> Sure. Think of Git as a three layered tool.
>> The top layer is a polished interface, called "Porcelain", that is
>> designed to easily manage snapshots and compares and merges of filesystem
>> The bottom layer, on the other hand, is a filesystem. Files in this
>> filesystem are read-only. The names of files are fixed based on their
>> content. So identical files have the same name, and are stored once in the
>> file system.
>> Building up from fixed files that do not change, are directory objects,
>> that map human understandable filenames to internal names. And, since this
>> is itself a filesystem object, if everything in a directory is identical,
>> then the directory entry is identical, and only stored once.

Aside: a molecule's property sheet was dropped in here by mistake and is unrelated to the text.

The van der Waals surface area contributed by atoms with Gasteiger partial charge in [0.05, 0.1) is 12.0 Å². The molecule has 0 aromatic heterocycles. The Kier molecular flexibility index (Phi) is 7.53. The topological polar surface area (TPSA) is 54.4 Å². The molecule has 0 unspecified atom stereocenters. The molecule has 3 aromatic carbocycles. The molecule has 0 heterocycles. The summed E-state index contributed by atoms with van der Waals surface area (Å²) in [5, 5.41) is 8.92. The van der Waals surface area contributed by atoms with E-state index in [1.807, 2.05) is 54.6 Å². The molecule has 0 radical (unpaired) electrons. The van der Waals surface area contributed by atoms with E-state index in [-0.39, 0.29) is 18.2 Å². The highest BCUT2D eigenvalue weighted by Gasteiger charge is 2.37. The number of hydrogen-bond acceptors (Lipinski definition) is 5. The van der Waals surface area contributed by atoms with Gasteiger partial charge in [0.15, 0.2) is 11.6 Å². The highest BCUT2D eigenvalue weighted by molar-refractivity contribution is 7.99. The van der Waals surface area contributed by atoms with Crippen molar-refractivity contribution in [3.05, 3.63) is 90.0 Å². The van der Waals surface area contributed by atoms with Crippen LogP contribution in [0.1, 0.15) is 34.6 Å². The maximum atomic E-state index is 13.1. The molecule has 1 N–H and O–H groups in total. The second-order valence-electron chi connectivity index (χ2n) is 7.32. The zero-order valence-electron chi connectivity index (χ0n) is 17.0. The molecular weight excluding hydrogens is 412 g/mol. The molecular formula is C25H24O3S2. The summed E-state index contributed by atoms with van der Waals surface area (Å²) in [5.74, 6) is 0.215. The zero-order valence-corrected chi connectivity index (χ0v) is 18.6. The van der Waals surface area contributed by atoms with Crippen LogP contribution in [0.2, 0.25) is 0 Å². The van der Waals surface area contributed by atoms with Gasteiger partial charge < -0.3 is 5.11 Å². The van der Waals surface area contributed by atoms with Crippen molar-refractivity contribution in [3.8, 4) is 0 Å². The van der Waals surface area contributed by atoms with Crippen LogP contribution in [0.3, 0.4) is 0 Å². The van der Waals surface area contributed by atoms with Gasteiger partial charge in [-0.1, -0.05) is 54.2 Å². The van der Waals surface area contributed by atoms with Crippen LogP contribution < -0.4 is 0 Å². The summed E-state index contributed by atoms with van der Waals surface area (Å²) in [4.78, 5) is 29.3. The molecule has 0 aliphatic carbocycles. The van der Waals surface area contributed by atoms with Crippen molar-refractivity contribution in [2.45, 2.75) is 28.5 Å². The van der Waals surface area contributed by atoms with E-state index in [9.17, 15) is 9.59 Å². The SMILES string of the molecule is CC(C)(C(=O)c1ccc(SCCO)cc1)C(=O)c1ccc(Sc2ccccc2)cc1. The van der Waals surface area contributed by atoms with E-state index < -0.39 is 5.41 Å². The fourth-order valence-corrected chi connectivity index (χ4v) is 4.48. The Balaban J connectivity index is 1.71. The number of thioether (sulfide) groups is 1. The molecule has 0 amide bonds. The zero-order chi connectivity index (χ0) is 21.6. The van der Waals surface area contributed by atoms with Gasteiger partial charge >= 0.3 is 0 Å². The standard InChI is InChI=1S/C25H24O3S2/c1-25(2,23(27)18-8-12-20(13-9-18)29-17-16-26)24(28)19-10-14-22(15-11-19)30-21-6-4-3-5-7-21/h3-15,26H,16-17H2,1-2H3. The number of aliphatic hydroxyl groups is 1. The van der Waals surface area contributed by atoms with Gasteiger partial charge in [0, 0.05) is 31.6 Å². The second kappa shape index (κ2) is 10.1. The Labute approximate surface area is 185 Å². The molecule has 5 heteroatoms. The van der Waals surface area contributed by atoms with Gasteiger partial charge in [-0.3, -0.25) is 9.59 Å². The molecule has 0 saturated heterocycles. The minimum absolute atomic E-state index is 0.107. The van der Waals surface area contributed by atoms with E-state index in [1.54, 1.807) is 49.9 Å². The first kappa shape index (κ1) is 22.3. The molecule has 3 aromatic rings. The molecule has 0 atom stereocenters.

>> Based on this, it's pretty easy to see that if two commits are completely
>> identical, then the only thing that differs is the commit object itself,
>> which will have a time stamp and user comment.
>> (The middle layer by the way, are low-level tools designed to work with
>> the files in this filesystem.)
Dear Michael & Philip,
Thanks. I think I am getting a hang of it.
So, when an existing file is modified then I assume that Git computes its
signature and then checks if such a file already exists.
Is this correct? I ask this because my change can be such that it is same
as one that was previously committed (sort of reverting back a file).
The other thing I understand is that Git always stores every unique
instance of a file as it is and not its differences with a reference file.
One more question I have is on the file system. As such when I clone a
repository, I get full repository and files locally.
So, when I clone a repository, I have full repository and one set of
project files (depending on the branch I have checked out) locally)
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